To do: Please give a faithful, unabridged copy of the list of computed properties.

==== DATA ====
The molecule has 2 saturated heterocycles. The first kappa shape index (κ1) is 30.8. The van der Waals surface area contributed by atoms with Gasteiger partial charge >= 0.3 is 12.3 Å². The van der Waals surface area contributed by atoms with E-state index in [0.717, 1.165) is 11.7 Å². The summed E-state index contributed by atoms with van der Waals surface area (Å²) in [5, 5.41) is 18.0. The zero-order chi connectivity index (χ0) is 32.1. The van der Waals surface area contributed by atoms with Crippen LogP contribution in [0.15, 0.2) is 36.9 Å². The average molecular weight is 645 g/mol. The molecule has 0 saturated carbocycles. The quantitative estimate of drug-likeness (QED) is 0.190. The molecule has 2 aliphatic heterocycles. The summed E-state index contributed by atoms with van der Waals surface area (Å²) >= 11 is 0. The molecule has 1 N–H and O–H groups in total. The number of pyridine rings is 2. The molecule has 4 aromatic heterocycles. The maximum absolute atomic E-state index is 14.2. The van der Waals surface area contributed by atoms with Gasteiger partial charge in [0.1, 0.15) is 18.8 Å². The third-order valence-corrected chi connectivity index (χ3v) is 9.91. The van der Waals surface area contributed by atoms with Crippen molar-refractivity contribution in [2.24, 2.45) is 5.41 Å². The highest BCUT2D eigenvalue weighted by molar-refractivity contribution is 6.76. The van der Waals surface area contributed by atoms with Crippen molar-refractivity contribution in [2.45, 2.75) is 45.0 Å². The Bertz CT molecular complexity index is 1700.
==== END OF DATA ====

The molecule has 2 saturated heterocycles. The first kappa shape index (κ1) is 30.8. The van der Waals surface area contributed by atoms with Gasteiger partial charge >= 0.3 is 12.3 Å². The van der Waals surface area contributed by atoms with E-state index in [0.717, 1.165) is 11.7 Å². The summed E-state index contributed by atoms with van der Waals surface area (Å²) in [5, 5.41) is 18.0. The zero-order chi connectivity index (χ0) is 32.1. The van der Waals surface area contributed by atoms with Crippen LogP contribution in [0.15, 0.2) is 36.9 Å². The average molecular weight is 645 g/mol. The molecule has 0 saturated carbocycles. The quantitative estimate of drug-likeness (QED) is 0.190. The molecule has 2 aliphatic heterocycles. The summed E-state index contributed by atoms with van der Waals surface area (Å²) >= 11 is 0. The molecule has 1 N–H and O–H groups in total. The number of pyridine rings is 2. The molecule has 4 aromatic heterocycles. The maximum absolute atomic E-state index is 14.2. The van der Waals surface area contributed by atoms with Gasteiger partial charge in [0.1, 0.15) is 18.8 Å². The third-order valence-corrected chi connectivity index (χ3v) is 9.91. The van der Waals surface area contributed by atoms with Crippen molar-refractivity contribution in [2.24, 2.45) is 5.41 Å². The highest BCUT2D eigenvalue weighted by molar-refractivity contribution is 6.76. The van der Waals surface area contributed by atoms with Crippen molar-refractivity contribution in [2.45, 2.75) is 45.0 Å². The Bertz CT molecular complexity index is 1700.